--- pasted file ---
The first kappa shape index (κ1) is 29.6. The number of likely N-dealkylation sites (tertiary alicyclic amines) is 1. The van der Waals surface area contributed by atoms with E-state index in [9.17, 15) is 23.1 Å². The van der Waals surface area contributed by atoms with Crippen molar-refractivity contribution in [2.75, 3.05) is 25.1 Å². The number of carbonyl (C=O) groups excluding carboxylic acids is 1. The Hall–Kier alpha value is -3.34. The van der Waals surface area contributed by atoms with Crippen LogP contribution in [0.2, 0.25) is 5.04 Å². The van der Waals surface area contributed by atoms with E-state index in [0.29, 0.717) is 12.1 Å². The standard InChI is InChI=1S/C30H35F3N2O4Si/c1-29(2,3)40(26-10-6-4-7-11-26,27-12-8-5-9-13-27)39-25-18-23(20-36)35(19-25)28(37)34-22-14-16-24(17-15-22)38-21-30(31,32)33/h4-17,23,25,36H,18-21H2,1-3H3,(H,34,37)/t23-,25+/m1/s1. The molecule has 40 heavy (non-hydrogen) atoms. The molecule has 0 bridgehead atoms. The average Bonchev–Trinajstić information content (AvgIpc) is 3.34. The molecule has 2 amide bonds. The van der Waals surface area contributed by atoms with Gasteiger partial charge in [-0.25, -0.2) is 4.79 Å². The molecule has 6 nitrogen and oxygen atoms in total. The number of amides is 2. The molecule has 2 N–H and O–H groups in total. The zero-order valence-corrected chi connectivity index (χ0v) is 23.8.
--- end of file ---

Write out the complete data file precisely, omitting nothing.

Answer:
The first kappa shape index (κ1) is 29.6. The number of likely N-dealkylation sites (tertiary alicyclic amines) is 1. The van der Waals surface area contributed by atoms with E-state index in [9.17, 15) is 23.1 Å². The van der Waals surface area contributed by atoms with Crippen molar-refractivity contribution in [2.75, 3.05) is 25.1 Å². The number of carbonyl (C=O) groups excluding carboxylic acids is 1. The Hall–Kier alpha value is -3.34. The van der Waals surface area contributed by atoms with Crippen LogP contribution in [0.2, 0.25) is 5.04 Å². The van der Waals surface area contributed by atoms with E-state index in [0.29, 0.717) is 12.1 Å². The standard InChI is InChI=1S/C30H35F3N2O4Si/c1-29(2,3)40(26-10-6-4-7-11-26,27-12-8-5-9-13-27)39-25-18-23(20-36)35(19-25)28(37)34-22-14-16-24(17-15-22)38-21-30(31,32)33/h4-17,23,25,36H,18-21H2,1-3H3,(H,34,37)/t23-,25+/m1/s1. The molecule has 40 heavy (non-hydrogen) atoms. The molecule has 0 bridgehead atoms. The average Bonchev–Trinajstić information content (AvgIpc) is 3.34. The molecule has 2 amide bonds. The van der Waals surface area contributed by atoms with Gasteiger partial charge in [-0.25, -0.2) is 4.79 Å². The molecule has 6 nitrogen and oxygen atoms in total. The number of amides is 2. The molecule has 2 N–H and O–H groups in total. The zero-order valence-corrected chi connectivity index (χ0v) is 23.8.